16. Despite some of the counterproductive choices in “1666,” the way that “Fear Street” chooses to wrap up this mini-saga is a jolt of inspiration at the finish.
  17. Space Jam: A New Legacy is as relentlessly odd as its predecessor, but its even giddier interest in corporate synergy turns it into a far more cynical outing. It will sell so many plush toys.
  18. Red Rocket is so arresting because of how it keeps hope alive by rescuing devastation from the jaws of happiness.
  19. Whatever you’re willing to take from it, there’s no denying that Titane is the work of a demented visionary in full command of her wild mind; a shimmering aria of fire and metal that introduces itself as the psychopathic lovechild of David Cronenberg’s “Crash” and Shinya Tsukamoto’s “Tetsuo: The Iron Man” before shapeshifting into a modern fable about how badly people just need someone to take care of them and vice-versa.
  20. The film misses the core emotional charge of “A Separation” despite a similar eagerness to wade into the weeds of Iranian civil law, but what it lacks in brute force sentiment it makes up for in the Socratic purity of its structure and the childlike simplicity of its central question: What’s the difference between doing a good deed and not doing a bad one?
  21. This first entry could stand to be a bit more satisfying on its own, but the sugar rush that accompanies “Gunpowder Milkshake” is more than sweet enough to prove its place in a fast-growing sub-genre, with a cherry on top.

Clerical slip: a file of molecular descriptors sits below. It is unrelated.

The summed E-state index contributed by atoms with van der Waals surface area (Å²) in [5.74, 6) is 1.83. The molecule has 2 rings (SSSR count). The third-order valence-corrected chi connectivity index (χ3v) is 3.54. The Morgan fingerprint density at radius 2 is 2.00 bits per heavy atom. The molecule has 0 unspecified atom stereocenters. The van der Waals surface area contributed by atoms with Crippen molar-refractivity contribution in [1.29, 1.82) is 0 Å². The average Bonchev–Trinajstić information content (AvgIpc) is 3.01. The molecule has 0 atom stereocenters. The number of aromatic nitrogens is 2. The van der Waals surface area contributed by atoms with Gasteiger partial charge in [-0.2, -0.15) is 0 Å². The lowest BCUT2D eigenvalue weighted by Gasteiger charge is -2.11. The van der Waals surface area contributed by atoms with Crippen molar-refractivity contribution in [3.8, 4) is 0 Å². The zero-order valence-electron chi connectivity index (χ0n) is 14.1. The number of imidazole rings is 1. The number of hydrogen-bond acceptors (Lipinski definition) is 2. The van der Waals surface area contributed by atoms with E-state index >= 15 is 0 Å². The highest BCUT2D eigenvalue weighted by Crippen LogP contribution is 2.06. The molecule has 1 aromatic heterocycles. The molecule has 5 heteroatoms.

22. Cow
    The small miracle of director Andrea Arnold’s experiential documentary is that it enacts its simple premise in straightforward terms, but assembles them into a profound big picture.
  23. The result is an endearing and liberated explosion of Andersonian aesthetics that doesn’t always cohere into a satisfying package, but never slows down long enough to lose its engrossing appeal, and always retains its purpose.
  24. Lingui can only exist in the face of great hardship, and Haroun’s surprisingly cathartic film honors the tradition by celebrating the fact that it still does.
  25. At its best, Haynes’ film is neither a dry accounting of who the Velvets were nor a heady evocation of their work; it’s a movie about the fires these people set inside each other and how they spread to anyone else who was burning and gave them the same permission to push back against expectations.
  26. Bergman Island is a heart-stoppingly poignant stunner all the same — one beating inside a body of work that has always been seasick with the bittersweet vertigo that comes from looking at the past through the smudged lens of memory and imagination.
  27. The result is a low-key but lingeringly resonant tale about a strange chapter in the life of a grieving theater director — an intimate stage whisper of a film in which every scene feels like a secret.
  28. If “Synonyms” was a howl, Ahed’s Knee is the spittle that was still left in Lapid’s mouth when it was over. It’s a smaller and less electrifying film — as contained and implosive as its title’s reference to Éric Rohmer would suggest — but also one that cuts to the heart of Lapid’s visceral genius and cauterizes the open wound at the center of his body of work.
  29. The movie has few tricks on offer but above all, delivers a solid reminder of Penn’s filmmaking talent, and welcome evidence that it runs in the family.
  30. Despite a handful of headline-worthy moments and a generally blasphemous — or perhaps just humanistic? — attitude toward the dogmas of the Catholic Church, Benedetta can’t help but feel like one of Verhoeven’s tamer efforts.